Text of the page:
It’s a difficult fundraising environment at the moment even for top-tier candidates, but one strategy that could help campaigns grow their donor bases is targeting more contributions from women.
That’s because female donors continue to lag behind men in their financial support of candidates and office holders in America.
“The persistence of inequality surprises me,” said Kira Sanbonmatsu, a researcher at Rutgers’ Center for American Women and Politics (CAWP) and author of a newly released report titled “The Donor Gap: Raising Women’s Political Voices.”
Drawing on data provided by OpenSecrets, Sanbonmatsu found that between 2019-2022, statewide races other than gubernatorials saw the highest percentage of contributions from women (48 percent).
But when broken down by the percentage of total money raised from donors, that number fell to 31 percent from female contributors. In other words, female donors are giving less frequently and in smaller amounts than men.
What’s more striking is that the percentage of donors to “other statewide races” wasn’t higher in 2022 states considered “abortion battlegrounds.” In fact, Michigan and Wisconsin, which had the highest level of female donor participation in these types of races, only saw 43 percent of the statewide campaigns’ total contributions come from women.
Sanbonmatsu believes this inequity in giving is partly a result of the strategy of campaigns.
“I know that when we think about who is mobilized to turn out to vote, the parties and candidates will look at who voted last time,” she said. “So to the extent that fundraisers are looking at donor lists from last time, you’re going to be less likely to see women on those lists. And so I think that there is some inertia there.”
The economy could also be a factor — at least in the current environment where small-dollar donations are getting harder to wrangle. In 2022, for instance, the pay gap between men and women was still significant, with women earning 82 percent of what men earned, according to a Pew Research Center analysis.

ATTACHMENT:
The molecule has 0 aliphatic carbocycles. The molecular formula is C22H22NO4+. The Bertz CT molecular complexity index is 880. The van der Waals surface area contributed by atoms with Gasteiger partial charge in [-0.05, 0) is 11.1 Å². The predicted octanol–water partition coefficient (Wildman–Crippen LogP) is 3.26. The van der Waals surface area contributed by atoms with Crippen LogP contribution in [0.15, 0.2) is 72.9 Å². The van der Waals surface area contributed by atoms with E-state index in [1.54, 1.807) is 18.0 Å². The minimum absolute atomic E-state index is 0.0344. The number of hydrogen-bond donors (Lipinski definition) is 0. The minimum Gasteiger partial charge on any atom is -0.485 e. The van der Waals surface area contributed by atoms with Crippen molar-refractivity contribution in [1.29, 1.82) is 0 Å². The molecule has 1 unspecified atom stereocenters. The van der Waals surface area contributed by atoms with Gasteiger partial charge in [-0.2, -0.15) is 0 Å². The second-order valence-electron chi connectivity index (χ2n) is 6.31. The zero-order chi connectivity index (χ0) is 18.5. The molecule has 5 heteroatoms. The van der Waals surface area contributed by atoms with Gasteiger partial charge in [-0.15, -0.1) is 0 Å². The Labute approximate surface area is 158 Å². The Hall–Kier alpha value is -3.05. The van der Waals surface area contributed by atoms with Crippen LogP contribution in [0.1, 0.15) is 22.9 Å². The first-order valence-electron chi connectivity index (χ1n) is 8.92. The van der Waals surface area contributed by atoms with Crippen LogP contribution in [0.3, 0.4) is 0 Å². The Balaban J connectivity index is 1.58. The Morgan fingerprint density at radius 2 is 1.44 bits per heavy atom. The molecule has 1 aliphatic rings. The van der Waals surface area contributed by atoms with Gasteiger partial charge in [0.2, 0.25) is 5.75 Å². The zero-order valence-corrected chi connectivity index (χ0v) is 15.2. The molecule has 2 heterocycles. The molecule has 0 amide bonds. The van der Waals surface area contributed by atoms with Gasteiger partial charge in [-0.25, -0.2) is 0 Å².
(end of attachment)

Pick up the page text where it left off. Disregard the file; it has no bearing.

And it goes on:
“We know that women earn less, that they command less wealth, and I think that that means they have less income to give to politics,” said Sanbonmatsu. “So if there’s a gender gap in pay, if there are gender differences in wealth, then those are going to have implications for who can contribute and whose voices are heard ultimately in our system.”
Still, the CAWP report isn’t all doom and gloom. At the state level from ’19-’22, the proportion of top fundraising candidates in mixed-gender, non-incumbent primaries who were women was 51 percent for Republicans and 52 percent for Democrats.
For Republican women, that’s an even more significant accomplishment because women make up a smaller percentage of female, state-level legislative politicians. To wit, the report notes that 34 percent of all women state legislators are Republicans and 66 percent are Democrats. Moreover, only 4 in 26 Republican governors are female.
This is noteworthy because the report found that female donors are more likely to give to female candidates — in both parties.
Now, part of the solution to finding more female donors, according to Sanbonmatsu, is to “elevate giving to the same status as voting.”
“In terms of messaging, in terms of trying to persuade women to get involved in this way, I think it’s important to demonstrate that giving is part of politics just as voting is,” she said. “One of the reasons why women might become more interested in giving is when we connect who gives and who runs.
“So we know that we can cast ballots for candidates who are running, but how do those candidates get on the ballot [in the first place] so that we can [vote] for them? They need resources. And so I think helping connect in the eyes of potential donors the relationship between resources and candidacy” is important.
She added: “We know that women don’t always run because they lack the resources. So I think that when women have preferences about who should run, who’d be a good leader, those people need support early on. And part of that is financial.”
Some other successful strategies include giving circles and female giving networks to drive donations to female candidates.
“I think that it is something that could benefit women candidates broadly,” she said.